How to Find Work: Asking
In my post about the 10 ways I find freelance work, I list one thing that seems like it’s too obvious to write down: “Asking.”
I can hear the skepticism now: “Right, so I’ll just nip out and ask someone for some work and come back with a nice juicy contract. BRB!”
If only we lived in a world where you could order up a gig down at the local sandwich shop. But even though it’s trickier than that, there are indeed times when getting work is simply a matter of raising your voice and asking for it.
Here’s an example of a time this happened to me: Jane, a woman I know at a communications firm, had hired me for a project that I had executed well. After the project was done, we did not communicate for many months. At some point when work was slow, I reached out to let her know I was looking for new gigs and new clients. Would she refer anyone appropriate my way?
Only a couple weeks later, someone seeking a writer contacted me and said that Jane had referred her. I immediately sent Jane a handwritten thank you note (a good practice that goes long way toward ensuring a repeat performance). And this person Jane referred has since hired me for multiple projects and provided me thousands of dollars in income.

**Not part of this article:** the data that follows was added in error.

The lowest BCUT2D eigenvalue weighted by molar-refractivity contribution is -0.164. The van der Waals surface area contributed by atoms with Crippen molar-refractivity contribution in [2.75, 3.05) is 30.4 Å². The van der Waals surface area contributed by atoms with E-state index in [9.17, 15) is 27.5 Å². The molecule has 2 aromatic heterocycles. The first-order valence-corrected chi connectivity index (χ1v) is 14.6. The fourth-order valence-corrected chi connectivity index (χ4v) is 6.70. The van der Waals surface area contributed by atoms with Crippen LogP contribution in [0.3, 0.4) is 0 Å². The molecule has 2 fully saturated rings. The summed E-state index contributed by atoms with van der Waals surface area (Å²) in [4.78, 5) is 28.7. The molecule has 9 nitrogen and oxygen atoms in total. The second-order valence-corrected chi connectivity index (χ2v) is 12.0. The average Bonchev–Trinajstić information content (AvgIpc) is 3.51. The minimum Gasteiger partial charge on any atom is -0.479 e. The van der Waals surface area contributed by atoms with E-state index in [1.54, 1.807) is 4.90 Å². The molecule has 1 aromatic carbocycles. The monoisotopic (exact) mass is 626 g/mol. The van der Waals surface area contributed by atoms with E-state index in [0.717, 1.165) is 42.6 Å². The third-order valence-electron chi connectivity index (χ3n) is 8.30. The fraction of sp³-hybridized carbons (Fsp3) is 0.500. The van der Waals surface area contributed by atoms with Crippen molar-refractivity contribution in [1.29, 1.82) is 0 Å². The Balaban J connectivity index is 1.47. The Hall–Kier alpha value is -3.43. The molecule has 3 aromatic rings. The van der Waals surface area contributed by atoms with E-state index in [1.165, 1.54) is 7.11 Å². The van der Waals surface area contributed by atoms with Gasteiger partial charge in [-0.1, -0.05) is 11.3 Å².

Now, it’s possible Jane would have referred this new client to me even if I hadn’t popped into her email that day. But it’s also possible she would have forgotten about me since I hadn’t spoken to her for a long time. Maybe another writer she knows would have emailed her more recently and jogged her memory enough to get the referral instead.
All I know is this: I asked for work, and the person I asked sent work my way. Magic.
Once you become established, this kind of thing happens more often than you’d expect, especially if you’re vocal when you are looking for new jobs. I can think of many instances when I’ve reached out to a client I haven’t heard from in a while, only to have them almost immediately respond something along the lines of “As a matter of fact…”
It always feels like the universe is conspiring to help me.
So when you hit a slow spell, think first about turning to former clients with a simple ask. This can work even if your bench of former clients is thin: Ask people in your network if they need anything done or know anyone else who does. You never know what you might turn up.
Maybe the universe will help you too.
***Photo by #WOCinTech Chat***